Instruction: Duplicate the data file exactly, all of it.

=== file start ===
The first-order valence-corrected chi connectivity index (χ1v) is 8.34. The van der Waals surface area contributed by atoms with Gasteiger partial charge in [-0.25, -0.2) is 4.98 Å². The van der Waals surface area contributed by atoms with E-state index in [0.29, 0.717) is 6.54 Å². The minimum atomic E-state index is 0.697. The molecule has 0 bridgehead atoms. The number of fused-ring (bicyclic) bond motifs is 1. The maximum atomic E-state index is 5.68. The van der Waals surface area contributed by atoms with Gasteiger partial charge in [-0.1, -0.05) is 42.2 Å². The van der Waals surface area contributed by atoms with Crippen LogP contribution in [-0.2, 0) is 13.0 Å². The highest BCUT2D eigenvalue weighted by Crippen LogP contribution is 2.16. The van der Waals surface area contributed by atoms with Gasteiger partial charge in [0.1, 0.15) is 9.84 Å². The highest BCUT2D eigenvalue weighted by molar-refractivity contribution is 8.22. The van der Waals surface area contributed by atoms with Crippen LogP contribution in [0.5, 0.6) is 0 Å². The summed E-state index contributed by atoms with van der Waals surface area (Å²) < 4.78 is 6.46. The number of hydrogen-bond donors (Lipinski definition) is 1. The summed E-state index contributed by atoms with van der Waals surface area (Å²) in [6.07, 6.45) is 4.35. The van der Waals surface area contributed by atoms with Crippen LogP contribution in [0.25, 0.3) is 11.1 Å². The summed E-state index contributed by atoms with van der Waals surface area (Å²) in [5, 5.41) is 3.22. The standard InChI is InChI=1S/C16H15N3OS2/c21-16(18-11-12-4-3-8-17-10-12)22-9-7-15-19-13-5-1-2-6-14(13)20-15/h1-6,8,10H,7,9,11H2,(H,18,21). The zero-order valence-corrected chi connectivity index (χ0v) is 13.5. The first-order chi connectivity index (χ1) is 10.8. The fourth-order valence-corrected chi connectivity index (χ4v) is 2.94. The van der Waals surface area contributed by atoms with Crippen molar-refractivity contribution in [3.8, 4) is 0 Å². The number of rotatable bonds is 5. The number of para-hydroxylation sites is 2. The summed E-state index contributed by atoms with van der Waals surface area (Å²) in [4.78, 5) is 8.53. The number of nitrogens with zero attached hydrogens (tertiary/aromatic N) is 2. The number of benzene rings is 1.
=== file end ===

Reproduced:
The first-order valence-corrected chi connectivity index (χ1v) is 8.34. The van der Waals surface area contributed by atoms with Gasteiger partial charge in [-0.25, -0.2) is 4.98 Å². The van der Waals surface area contributed by atoms with E-state index in [0.29, 0.717) is 6.54 Å². The minimum atomic E-state index is 0.697. The molecule has 0 bridgehead atoms. The number of fused-ring (bicyclic) bond motifs is 1. The maximum atomic E-state index is 5.68. The van der Waals surface area contributed by atoms with Gasteiger partial charge in [-0.1, -0.05) is 42.2 Å². The van der Waals surface area contributed by atoms with Crippen LogP contribution in [-0.2, 0) is 13.0 Å². The highest BCUT2D eigenvalue weighted by Crippen LogP contribution is 2.16. The van der Waals surface area contributed by atoms with Gasteiger partial charge in [0.1, 0.15) is 9.84 Å². The highest BCUT2D eigenvalue weighted by molar-refractivity contribution is 8.22. The van der Waals surface area contributed by atoms with Crippen LogP contribution in [0.5, 0.6) is 0 Å². The summed E-state index contributed by atoms with van der Waals surface area (Å²) < 4.78 is 6.46. The number of hydrogen-bond donors (Lipinski definition) is 1. The summed E-state index contributed by atoms with van der Waals surface area (Å²) in [6.07, 6.45) is 4.35. The van der Waals surface area contributed by atoms with Crippen LogP contribution in [0.25, 0.3) is 11.1 Å². The summed E-state index contributed by atoms with van der Waals surface area (Å²) in [5, 5.41) is 3.22. The standard InChI is InChI=1S/C16H15N3OS2/c21-16(18-11-12-4-3-8-17-10-12)22-9-7-15-19-13-5-1-2-6-14(13)20-15/h1-6,8,10H,7,9,11H2,(H,18,21). The zero-order valence-corrected chi connectivity index (χ0v) is 13.5. The first-order chi connectivity index (χ1) is 10.8. The fourth-order valence-corrected chi connectivity index (χ4v) is 2.94. The van der Waals surface area contributed by atoms with Crippen molar-refractivity contribution in [3.8, 4) is 0 Å². The number of rotatable bonds is 5. The number of para-hydroxylation sites is 2. The summed E-state index contributed by atoms with van der Waals surface area (Å²) in [4.78, 5) is 8.53. The number of nitrogens with zero attached hydrogens (tertiary/aromatic N) is 2. The number of benzene rings is 1.